"? About health Insurance

Discussion in 'The Okie Corral' started by boatman1, Aug 14, 2018.

  1. boatman1

    boatman1

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    me and my wife are starting to look at health insurance options in retirement which means we will be paying much larger premiums than we currently pay and I admit that I am a dummy in this area.

    My question is this: the plan has a term called out of pocket maximum for example $14,000. If I have a heart attack, cancer, etc that costs $100,000 to treat each year, does the out of pocket maximum mean that the most me and my wife will have to pay is the $14,000 or is there some exception for catastrophic health care problems. In other words does the term out of pocket maximum not really mean what it sounds like???

    Thanks
     
  2. SWFlGuy

    SWFlGuy Lifetime NRA member

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    Yes. Out of pocket max is just that.
     

  3. n2g

    n2g

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    Just be sure the doctors and medical facilities you use take that insurance. For example, I'm on Medicare and have a Medicare C plan through my former employer that provides additional coverage. I have to be sure any providers I use accept Medicare (except in a life-threatening emergency situation). If they don't, I have no coverage there at all.

    My husband was on Medicare and also had an individual "Medicare supplement" policy that provided additional coverage. He just had to make sure the providers accepted Medicare, or neither insurance would pay anything. Not all doctors and providers accept Medicare but many do.

    I think it's the same way with lots of other medical insurance. Be sure the providers you use accept your insurance.

    There might be a few odd-ball exclusions to the out-of-pocket maximums (check your policy for exclusions), but by and large the out-of-pocket max usually means what it says, in my experience anyway.
     
  4. SleeperSS

    SleeperSS

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    They make getting supplemental insurance too complicated. Assuming you're eligible for Medicare, you might look at plan "F". The different plans that are offered by different companies are all the same...just different prices. I pay $200 per month for plan F. It covers everything Medicare doesn't. No deductibles, no co-pays, no office visit charges....nothing. I've never recieved a bill for services...just statements saying it was paid.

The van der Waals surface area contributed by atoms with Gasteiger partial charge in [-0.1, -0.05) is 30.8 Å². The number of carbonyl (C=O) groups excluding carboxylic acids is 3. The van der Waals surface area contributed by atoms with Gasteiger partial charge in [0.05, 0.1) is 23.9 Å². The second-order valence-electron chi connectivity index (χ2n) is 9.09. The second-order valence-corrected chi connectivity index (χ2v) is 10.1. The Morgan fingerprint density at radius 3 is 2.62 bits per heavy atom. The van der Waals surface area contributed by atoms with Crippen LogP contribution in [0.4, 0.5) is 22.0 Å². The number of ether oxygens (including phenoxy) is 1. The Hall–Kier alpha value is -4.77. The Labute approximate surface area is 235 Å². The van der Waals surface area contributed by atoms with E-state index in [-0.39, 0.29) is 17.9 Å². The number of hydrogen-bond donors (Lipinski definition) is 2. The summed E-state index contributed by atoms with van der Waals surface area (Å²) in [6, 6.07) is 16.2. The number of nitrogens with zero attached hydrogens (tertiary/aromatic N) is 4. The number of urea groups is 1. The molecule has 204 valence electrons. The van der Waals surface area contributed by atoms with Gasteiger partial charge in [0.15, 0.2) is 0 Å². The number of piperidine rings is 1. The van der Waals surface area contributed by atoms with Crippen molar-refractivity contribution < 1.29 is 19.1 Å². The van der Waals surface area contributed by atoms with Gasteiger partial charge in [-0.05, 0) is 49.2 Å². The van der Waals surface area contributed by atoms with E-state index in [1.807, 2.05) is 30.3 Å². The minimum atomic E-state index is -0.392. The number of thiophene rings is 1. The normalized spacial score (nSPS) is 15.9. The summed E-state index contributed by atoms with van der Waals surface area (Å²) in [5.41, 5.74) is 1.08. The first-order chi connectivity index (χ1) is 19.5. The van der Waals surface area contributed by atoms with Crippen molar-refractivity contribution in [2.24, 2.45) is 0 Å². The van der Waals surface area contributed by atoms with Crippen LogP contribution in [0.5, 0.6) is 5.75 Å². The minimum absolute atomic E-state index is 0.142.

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  5. mmcbeat

    mmcbeat

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    My wife and I are on a so called *advantage* plan now. No premium but co-pays and deductibles. We are going to look at an F Plan next year. Pretty sure the premium would be less expensive, especially as we get older and need more health care.
     
  6. SleeperSS

    SleeperSS

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    They are going to discontinue Plan F in 2020 I believe. Those that already have it by then can keep it.
     
  7. Detectorist

    Detectorist

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    Look first for Medicare Advantage plans. Surprisingly, availability and coverege depends on the county you live in.
     
  8. Z71bill

    Z71bill

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    That $14,000 max is PER YEAR.

    My plan has a max out of pocket of $14,300. I pay $1,400 a month / wife & I.

    I can't recall the exact numbers - but I can get close -

    If I wanted to reduce the max out of pocket down to $5,000 - my premium went up by about $600 a month.

    So my choice was -

    Pay $1,400 a month or $16,800 per year for sure and maybe an additional $14,300 out of pocket for a total of $31,100.

    Or pay $2,000 a month or $24,000 per year for sure and maybe an additional $5,000 out of pocket for a total of $29,000.

    I took the lower premium and out of pocket - $7,200 in hand is worth more that $2,100 in the bush.
     
  9. boatman1

    boatman1

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  10. boatman1

    boatman1

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    We are not yet old enough for Medicare. This would be private insurance.
     
  11. jim goose

    jim goose "The Goose"

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    I am a medicare broker.

    You have two choices.

    1. Stay on original medicare, go to any medicare provider in the country without referral. Buy a Plan G supplement, F is over priced by about 20-40 per month for reasons I will spare you an explanation. THen look up your drugs on medicare.gov because they are dozens of Part D plans and the costs can vary a lot. Do this annually.

    If you have pre existing conditions, or are really sick, I reccomend people stay with original medicare.

    2. Medicare advantage. Private plans from companies who have contracts with medicare. Lower monthly cost, but can spend more than supplement if you get sick. Usually have to use network and get referrals. The bread and butter for the health insurance industry right now.

    Cheap people are attracted to this, but you give up some choices and may never get a supplement again if you go back to original medicare, so choose wisely.
     
  12. aplcr0331

    aplcr0331

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    Does the state you are in, or retiring in, have a plan on the exchange/marketplace?

    For instance, in Washington State you can check here: https://www.healthcare.gov/screener/ to see if you qualify.

    Retiring and losing healthcare from your job qualifies you for a plan and a special enrollment period as well so you could get insurance right away. Depends on your income if you get a subsidy however (400% of poverty level for your county).